On Tuesday, the Fifth Circuit Court of Appeals upheld a lower court ruling blocking the Obama Administration from implementing its new immigration policies, and allowing Texas and 25 other states to pursue their legal challenge.
The administration had asked that it be allowed to continue its new policies while the government continues to litigate the case; however, the court found, in a 2-1 decision, that Texas has the right to challenge the immigration policies because of potential costs to the state, and also found the federal government is “unlikely” to succeed in its fight to stop the lawsuit.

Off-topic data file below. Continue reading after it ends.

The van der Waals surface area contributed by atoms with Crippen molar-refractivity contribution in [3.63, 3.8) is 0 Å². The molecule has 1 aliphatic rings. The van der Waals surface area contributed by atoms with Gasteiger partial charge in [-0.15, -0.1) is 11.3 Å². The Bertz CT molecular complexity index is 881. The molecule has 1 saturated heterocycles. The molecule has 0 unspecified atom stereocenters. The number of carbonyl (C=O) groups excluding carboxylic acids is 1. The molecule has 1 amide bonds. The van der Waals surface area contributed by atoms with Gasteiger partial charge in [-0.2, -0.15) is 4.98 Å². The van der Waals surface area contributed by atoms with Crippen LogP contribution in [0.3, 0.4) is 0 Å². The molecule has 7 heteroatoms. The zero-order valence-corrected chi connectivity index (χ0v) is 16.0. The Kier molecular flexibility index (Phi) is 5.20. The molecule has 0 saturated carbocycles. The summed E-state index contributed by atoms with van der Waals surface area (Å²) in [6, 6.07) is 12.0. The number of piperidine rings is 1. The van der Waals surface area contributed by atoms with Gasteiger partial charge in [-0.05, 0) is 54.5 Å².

Congressional opponents of immigration reform, including Rep. Bob Goodlatte (R-Va.), chairman of the House Judiciary Committee, praised the ruling. Meanwhile, Rep. Luis Gutierrez (D-Ill.), a strong supporter of reform, said the ruling could affect the 2016 presidential campaign. “The longer the court process takes, the harder it is to imagine a Republican candidate remains competitive in a bid for the White House, because increasingly, this will be the defining and decisive 2016 campaign issue,” he said.
On Wednesday, the Justice Department said the government will not appeal the Appeals Court ruling, but rather that it will focus on winning the underlying preliminary injunction, noting that argument is expected to be heard the week of July 6.
Some legal experts are predicting that the lengthy legal processes may mean that the president’s administrative actions never go into effect, or go into effect so late in the administration that undocumented immigrants would be hesitant to sign up for programs that could be ended when a new president takes office in 2017.